Our kids will encounter hateful language in their lifetimes, and election season is fighting season.  They will hear hurtful words and not understand.  That’s just life.  We can show them how to stick up for themselves against abusive and disrespectful language by modeling self-control, emphasizing the positive, and demonstrating the importance of everyone having a right to expression in a democracy. 

Fantastic Scholastics: Great Spelling Apps for Kids


Are your middle scholars having trouble with spelling? Not to worry, most kids work out the kinks with a little extra help. The amazing thing about new educational technology is that we have learned so much about the human brain in the last 15 years and as a result, gaming apps are often designed around different stages of development.

Take a look at these interactive apps for iPhone that entertain and build basic skills at the same time.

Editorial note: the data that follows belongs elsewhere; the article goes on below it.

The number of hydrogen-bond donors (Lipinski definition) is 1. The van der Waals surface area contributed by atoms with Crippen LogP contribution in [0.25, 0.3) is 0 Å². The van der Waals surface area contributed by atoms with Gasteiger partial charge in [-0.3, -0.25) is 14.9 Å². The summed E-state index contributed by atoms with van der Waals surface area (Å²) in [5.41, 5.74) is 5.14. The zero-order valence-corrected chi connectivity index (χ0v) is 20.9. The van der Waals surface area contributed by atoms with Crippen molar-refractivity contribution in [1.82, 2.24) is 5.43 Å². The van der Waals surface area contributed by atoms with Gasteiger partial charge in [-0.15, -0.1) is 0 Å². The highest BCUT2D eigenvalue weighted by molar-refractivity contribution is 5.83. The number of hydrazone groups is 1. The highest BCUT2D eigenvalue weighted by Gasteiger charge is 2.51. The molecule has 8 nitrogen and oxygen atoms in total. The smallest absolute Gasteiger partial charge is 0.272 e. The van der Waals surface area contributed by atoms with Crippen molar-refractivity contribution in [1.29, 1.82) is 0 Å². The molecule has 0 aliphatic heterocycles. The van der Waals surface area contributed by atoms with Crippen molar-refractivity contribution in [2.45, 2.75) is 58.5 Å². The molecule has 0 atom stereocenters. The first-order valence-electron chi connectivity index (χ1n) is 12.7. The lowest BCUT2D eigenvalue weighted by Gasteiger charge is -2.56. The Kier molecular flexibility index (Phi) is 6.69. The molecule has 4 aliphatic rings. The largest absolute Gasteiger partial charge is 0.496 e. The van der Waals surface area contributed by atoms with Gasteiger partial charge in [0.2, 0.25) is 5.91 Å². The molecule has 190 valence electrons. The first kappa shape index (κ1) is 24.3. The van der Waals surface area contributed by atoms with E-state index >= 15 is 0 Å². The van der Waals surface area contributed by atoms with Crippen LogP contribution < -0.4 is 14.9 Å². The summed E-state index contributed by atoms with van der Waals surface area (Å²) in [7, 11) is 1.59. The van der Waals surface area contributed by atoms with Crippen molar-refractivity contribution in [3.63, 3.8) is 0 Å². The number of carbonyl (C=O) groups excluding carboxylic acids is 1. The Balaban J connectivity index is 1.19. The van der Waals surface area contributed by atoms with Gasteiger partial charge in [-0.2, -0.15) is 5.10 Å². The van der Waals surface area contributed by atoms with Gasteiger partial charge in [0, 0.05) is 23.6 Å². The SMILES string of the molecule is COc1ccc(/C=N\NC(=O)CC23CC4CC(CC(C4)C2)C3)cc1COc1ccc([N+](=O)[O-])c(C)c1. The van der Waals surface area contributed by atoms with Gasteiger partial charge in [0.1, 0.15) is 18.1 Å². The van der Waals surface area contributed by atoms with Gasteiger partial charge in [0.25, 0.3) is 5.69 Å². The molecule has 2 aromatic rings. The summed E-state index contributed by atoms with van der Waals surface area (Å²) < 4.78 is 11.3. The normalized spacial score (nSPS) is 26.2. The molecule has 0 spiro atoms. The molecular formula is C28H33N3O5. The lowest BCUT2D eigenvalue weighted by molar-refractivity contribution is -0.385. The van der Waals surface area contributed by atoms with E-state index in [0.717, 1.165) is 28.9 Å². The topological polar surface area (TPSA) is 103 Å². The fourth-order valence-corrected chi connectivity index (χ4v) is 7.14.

Most kids get there just fine when all is said and done, and so if they are having trouble with spelling, the best thing we can do as parents it to try and make it fun. Make sure that you sit with them and play the games with them, so that it is not only a fun activity, but also a chance to spend some entertaining time with you.

Working Together: Coping Solutions for Sibling Rivalry


Parents share some ways to minimize conflict and promote harmony.

You are having the fifth tear-your-hair-out moment of your day; from the second they woke up, they have been at each other’s throats, squabbling, yanking toys away, provoking tears, and demanding you weigh in.

This is typical when multiple children reach a certain age, but it can be very distressing for the entire family, and if parents don’t set up an atmosphere where sibling disputes are resolved, it can affect kids into adulthood1. Thankfully, there are some tested methods of cutting rivalry off at the pass, so to speak, and here we share some of these ideas from parents who have to contend with multiple children and strong wills.